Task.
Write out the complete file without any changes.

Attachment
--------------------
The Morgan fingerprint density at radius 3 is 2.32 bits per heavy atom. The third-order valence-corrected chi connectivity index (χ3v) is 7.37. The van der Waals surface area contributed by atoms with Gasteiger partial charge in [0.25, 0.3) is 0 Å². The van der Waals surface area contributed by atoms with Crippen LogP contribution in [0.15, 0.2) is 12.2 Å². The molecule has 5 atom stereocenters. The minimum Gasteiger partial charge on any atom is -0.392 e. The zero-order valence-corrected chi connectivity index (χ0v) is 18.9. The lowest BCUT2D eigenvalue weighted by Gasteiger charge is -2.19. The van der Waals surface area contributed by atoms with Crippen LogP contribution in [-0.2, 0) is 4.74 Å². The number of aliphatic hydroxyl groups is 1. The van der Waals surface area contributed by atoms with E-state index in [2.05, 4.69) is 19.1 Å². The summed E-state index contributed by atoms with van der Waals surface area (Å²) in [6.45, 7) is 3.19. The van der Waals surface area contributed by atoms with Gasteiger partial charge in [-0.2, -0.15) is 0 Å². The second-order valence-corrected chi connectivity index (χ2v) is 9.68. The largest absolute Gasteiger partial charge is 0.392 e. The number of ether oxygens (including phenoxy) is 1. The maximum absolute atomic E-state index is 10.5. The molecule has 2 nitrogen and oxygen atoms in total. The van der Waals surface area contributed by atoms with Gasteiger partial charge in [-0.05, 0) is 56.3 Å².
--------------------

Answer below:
The Morgan fingerprint density at radius 3 is 2.32 bits per heavy atom. The third-order valence-corrected chi connectivity index (χ3v) is 7.37. The van der Waals surface area contributed by atoms with Gasteiger partial charge in [0.25, 0.3) is 0 Å². The van der Waals surface area contributed by atoms with Crippen LogP contribution in [0.15, 0.2) is 12.2 Å². The molecule has 5 atom stereocenters. The minimum Gasteiger partial charge on any atom is -0.392 e. The zero-order valence-corrected chi connectivity index (χ0v) is 18.9. The lowest BCUT2D eigenvalue weighted by Gasteiger charge is -2.19. The van der Waals surface area contributed by atoms with Crippen LogP contribution in [-0.2, 0) is 4.74 Å². The number of aliphatic hydroxyl groups is 1. The van der Waals surface area contributed by atoms with E-state index in [2.05, 4.69) is 19.1 Å². The summed E-state index contributed by atoms with van der Waals surface area (Å²) in [6.45, 7) is 3.19. The van der Waals surface area contributed by atoms with Gasteiger partial charge in [-0.2, -0.15) is 0 Å². The second-order valence-corrected chi connectivity index (χ2v) is 9.68. The largest absolute Gasteiger partial charge is 0.392 e. The number of ether oxygens (including phenoxy) is 1. The maximum absolute atomic E-state index is 10.5. The molecule has 2 nitrogen and oxygen atoms in total. The van der Waals surface area contributed by atoms with Gasteiger partial charge in [-0.05, 0) is 56.3 Å².